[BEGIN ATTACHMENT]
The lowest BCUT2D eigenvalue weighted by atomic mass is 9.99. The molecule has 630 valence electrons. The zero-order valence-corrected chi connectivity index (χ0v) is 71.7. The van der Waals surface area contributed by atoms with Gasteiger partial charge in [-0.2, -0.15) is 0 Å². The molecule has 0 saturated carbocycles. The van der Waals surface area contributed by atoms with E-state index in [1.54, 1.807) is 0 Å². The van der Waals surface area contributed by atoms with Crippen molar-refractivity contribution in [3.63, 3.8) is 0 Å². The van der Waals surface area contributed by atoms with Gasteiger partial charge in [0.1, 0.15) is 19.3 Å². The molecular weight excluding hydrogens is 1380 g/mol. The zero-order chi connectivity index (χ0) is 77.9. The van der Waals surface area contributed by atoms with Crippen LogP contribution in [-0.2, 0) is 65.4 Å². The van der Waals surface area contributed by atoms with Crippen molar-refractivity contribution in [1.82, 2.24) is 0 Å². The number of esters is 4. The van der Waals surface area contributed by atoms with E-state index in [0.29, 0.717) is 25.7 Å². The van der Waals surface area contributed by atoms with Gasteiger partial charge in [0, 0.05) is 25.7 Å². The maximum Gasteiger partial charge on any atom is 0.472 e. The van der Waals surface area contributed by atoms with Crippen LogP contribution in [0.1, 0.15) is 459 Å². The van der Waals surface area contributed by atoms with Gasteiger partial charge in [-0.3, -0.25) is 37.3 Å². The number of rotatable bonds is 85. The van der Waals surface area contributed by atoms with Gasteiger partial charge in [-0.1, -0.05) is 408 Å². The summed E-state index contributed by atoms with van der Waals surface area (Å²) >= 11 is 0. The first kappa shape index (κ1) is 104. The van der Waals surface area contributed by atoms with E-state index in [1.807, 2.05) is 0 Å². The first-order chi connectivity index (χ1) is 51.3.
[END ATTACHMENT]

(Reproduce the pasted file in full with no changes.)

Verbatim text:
The lowest BCUT2D eigenvalue weighted by atomic mass is 9.99. The molecule has 630 valence electrons. The zero-order valence-corrected chi connectivity index (χ0v) is 71.7. The van der Waals surface area contributed by atoms with Gasteiger partial charge in [-0.2, -0.15) is 0 Å². The molecule has 0 saturated carbocycles. The van der Waals surface area contributed by atoms with E-state index in [1.54, 1.807) is 0 Å². The van der Waals surface area contributed by atoms with Crippen molar-refractivity contribution in [3.63, 3.8) is 0 Å². The van der Waals surface area contributed by atoms with Gasteiger partial charge in [0.1, 0.15) is 19.3 Å². The molecular weight excluding hydrogens is 1380 g/mol. The zero-order chi connectivity index (χ0) is 77.9. The van der Waals surface area contributed by atoms with Crippen LogP contribution in [-0.2, 0) is 65.4 Å². The van der Waals surface area contributed by atoms with Crippen molar-refractivity contribution in [1.82, 2.24) is 0 Å². The number of esters is 4. The van der Waals surface area contributed by atoms with E-state index in [0.29, 0.717) is 25.7 Å². The van der Waals surface area contributed by atoms with Gasteiger partial charge in [0, 0.05) is 25.7 Å². The maximum Gasteiger partial charge on any atom is 0.472 e. The van der Waals surface area contributed by atoms with Crippen LogP contribution in [0.1, 0.15) is 459 Å². The van der Waals surface area contributed by atoms with Gasteiger partial charge in [-0.3, -0.25) is 37.3 Å². The number of rotatable bonds is 85. The van der Waals surface area contributed by atoms with Gasteiger partial charge in [-0.1, -0.05) is 408 Å². The summed E-state index contributed by atoms with van der Waals surface area (Å²) >= 11 is 0. The first kappa shape index (κ1) is 104. The van der Waals surface area contributed by atoms with E-state index in [1.807, 2.05) is 0 Å². The first-order chi connectivity index (χ1) is 51.3.